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Four Critical Considerations for Marketing to Financial Advisors

While there are well-established best practices for marketers in any industry, what may be popular or trending may not always be applicable to financial advisors.

By Tamara Bohlig

Many financial advisors work with third-party service providers whose primary role is to help them run their businesses more efficiently in order to better serve clients. These providers must think critically about how they deploy marketing efforts to convey their maximum benefit to advisors. While there are well-established best practices for marketers in any industry, what may be popular or trending may not always be applicable to financial advisors. Successfully reaching advisors and reminding them of the benefits that a third-party provider can offer requires several key considerations.

Spotlight Simple, Straightforward Messaging

Creating attractive, eye-catching marketing materials is certainly helpful for drumming up interest in the services marketers offer, but it’s even more critical to leverage simple, yet impactful messaging when working with financial advisors. Unlike everyday consumer products, services marketed to advisors are quite complex, so making sure all messages are simple and straightforward is paramount. Marketers must take a step back and analyze why they chose certain media or designs to convey their point—overall, marketing content should feature fewer words that make a bigger impact so advisors can fully comprehend at a glance how third-party services would strengthen their practice.

Leverage Advisors’ Preferred Channels

It’s important for marketers to pay close attention to financial advisors’ particular preferences when it comes to selecting which channels will be used to distribute content. With familiar names like Facebook and Instagram dominating the social media landscape with the highest number of users, marketers may assume they need to direct more attention to those platforms. However, just because these networks reach a large overall audience doesn’t mean they reach a large audience of advisors. It’s critical to reach advisors through the channels where they already are—and research suggests that they prefer platforms like Twitter and LinkedIn. Developing campaigns tailored to these networks ensures that marketers’ messages are reaching a relevant audience, and simultaneously makes the provider more accessible to advisors who want to connect directly.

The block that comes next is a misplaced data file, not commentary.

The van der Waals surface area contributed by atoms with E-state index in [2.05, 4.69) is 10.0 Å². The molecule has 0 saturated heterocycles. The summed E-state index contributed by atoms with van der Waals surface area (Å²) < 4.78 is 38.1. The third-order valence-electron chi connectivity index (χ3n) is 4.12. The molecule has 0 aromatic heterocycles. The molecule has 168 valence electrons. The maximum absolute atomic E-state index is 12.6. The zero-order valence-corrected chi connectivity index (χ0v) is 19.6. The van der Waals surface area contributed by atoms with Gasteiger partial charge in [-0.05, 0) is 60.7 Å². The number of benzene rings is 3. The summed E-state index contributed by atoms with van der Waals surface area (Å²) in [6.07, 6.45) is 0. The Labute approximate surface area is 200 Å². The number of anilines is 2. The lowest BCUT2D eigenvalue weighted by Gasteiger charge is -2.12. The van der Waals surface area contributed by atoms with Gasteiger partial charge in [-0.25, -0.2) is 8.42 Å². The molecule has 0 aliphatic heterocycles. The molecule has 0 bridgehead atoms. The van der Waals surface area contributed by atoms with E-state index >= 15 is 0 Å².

Ensure Content Always Adds Value

With recent increases in the amount of time the American public spends on their phones, there’s been much conversation about how marketers disseminate content to their targets—but serving an audience of financial advisors requires spending more time assuring the content truly adds value to their practices. Advisors are working in an increasingly competitive environment, so content should provide actionable advice to help them retain talent, attract clients and grow their businesses. Marketers should ensure that their content demonstrates that value before exploring new ways to get it in front of advisors. 

Balance Current and Future Client Opportunities

While marketers should think creatively about pursuing new client demographics, they should also take care to balance current and future client opportunities when working with advisors. For example, many marketers are increasingly looking for ways to target millennials, who make up the largest generation in U.S. history. However, when engaging with financial advisors, the key is to guarantee that any preparation for serving millennial investors doesn’t happen at the expense of advisors’ current clients—the majority of whom are baby boomers. Marketers may be tempted to double-down on reaching millennial investors in order to stand out from other service providers, but they then run the risk of alienating advisors focused on the demands of their current client base. Therefore, marketers should target their main messages to show how they can help solve advisors’ most immediate needs before promoting solutions for the future.

Now more than ever, advisors are focused on maintaining client relationships and growing their practices as they face a myriad of industry challenges. They simply don’t have time to sift through layers of marketing-speak and flashy content to understand how third-party providers can help them stay on course and drive their businesses to success. Above all, marketers should carefully examine the needs and preferences particular to financial advisors, and constantly consider how they can provide solutions that free up advisors for their true purpose: helping clients achieve their financial goals.


Tamara Bohlig is Chief Marketing Officer at AssetMark, Inc. AssetMark is an investment adviser registered with the Securities and Exchange Commission.

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